Using the Rosa Parks Collection to Foster Student Inquiry of Parks’ Depictions in Civil Rights Narratives, Part 2

This post is courtesy of Katherine A. Perrotta, Part-Time Assistant Professor of History, Kennesaw State University, as an extension of an earlier article, Constructing a Narrative with Students about Civil Rights Icon Rosa Parks from Her Notes. An earlier post laid the groundwork for these teaching ideas.

Rosa Parks endures as an iconic historical figure in social studies textbooks, trade books, and literature. Comparing the narratives in those secondary sources to primary sources from the Rosa Parks Papers can foster student inquiry to develop a more complex understanding of her role in the Civil Rights Movement as a life-long activist.

General reflections on race relations in the South, 1956-circa 1958, undated; Folder 2

The process of historical inquiry involves answering questions and asking new ones based on evidence that is available to historians from sources. Facilitate student discussions about how historians determine what information is included in historical narratives by asking:

  • What kind of sources do historians use to learn about the past?
  • Where can historians find these sources?
  • What kind of information can these sources contain that tell historians about the past?
  • What kind of questions do you think historians can ask about the past from analyzing these sources?

Students can deepen their understanding of the toll racial oppression might have had on Parks’ personal and professional life by examining her recollections and documents she kept after her arrest. Parks reflected on living in the Jim Crow south:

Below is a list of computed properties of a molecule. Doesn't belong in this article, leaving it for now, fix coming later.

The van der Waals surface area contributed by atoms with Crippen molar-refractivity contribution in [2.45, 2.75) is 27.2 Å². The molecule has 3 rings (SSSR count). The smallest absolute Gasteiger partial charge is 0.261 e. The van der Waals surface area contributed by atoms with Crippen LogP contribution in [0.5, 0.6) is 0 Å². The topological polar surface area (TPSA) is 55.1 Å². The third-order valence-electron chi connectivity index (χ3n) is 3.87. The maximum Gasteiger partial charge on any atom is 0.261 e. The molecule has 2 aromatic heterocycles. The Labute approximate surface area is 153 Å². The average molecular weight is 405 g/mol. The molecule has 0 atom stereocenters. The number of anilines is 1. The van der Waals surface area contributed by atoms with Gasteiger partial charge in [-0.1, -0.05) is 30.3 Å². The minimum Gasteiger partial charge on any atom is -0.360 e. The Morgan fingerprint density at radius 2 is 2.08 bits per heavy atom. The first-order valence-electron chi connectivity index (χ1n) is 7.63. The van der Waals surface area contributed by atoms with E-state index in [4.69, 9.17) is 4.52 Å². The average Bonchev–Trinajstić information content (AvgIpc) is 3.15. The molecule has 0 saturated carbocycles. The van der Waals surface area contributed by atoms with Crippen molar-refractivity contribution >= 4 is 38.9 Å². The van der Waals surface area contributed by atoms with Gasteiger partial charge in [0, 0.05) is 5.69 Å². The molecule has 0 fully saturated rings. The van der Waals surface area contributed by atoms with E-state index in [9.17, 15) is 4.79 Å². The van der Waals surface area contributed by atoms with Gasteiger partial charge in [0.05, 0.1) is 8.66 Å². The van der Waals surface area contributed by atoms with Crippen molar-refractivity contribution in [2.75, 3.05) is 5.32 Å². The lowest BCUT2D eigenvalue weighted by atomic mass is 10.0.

There is just so much hurt, disappointment, and oppression one can take…Time begins the healing process of wounds cut deeply by oppression… Let us look at Jim Crow for the criminal he is and what he had done to one life multiplied millions of times over.

The collection houses a poll tax receipt in which Parks paid $1.50 in Montgomery County. This document highlights how Parks and other African Americans continued to experience racial discrimination.  If time allows, facilitate discussion and additional research with students on why poll taxes were initiated, and how issues of voter disenfranchisement connected to Parks’ activism.

Rosa Parks Papers: Miscellany, 1934-2005; Receipts; Poll tax, 1957

To help students synthesize their ideas, pose the following questions as an individual reflection or small group discussion:

  • What major similarities and differences did you observe about the depictions of Rosa Parks in your secondary sources and the primary sources from the collection?
  • Why do you think there was information that you found in Rosa Parks’ documents that are not included in other items you read about the Civil Rights Movement?
  • What other questions do you have about Rosa Parks and the Civil Rights Movement from this investigation? What other sources do you think you would need to find the answers to these questions?

Students might write an essay, citing examples from primary and secondary source evidence, to evaluate how documents from the collection support or refute popular narrative depictions of Parks.

There are many insights to be found in a close study of the Rosa Park Papers. Please share your students’ discoveries with us in the comments!

 

 

 

 

 

 

 

 

 

 

 

 

Information Literacy: How Does the News Change Over Time? The Sinking of the Titanic

Why is it important to evaluate and corroborate sources of information? These are not new questions, as a study of historical newspapers will confirm. Sometimes reports reflect an editorial bias, and sometimes they simply reflect what the reporter knows at the time, with updates being added as new information from more sources surfaces.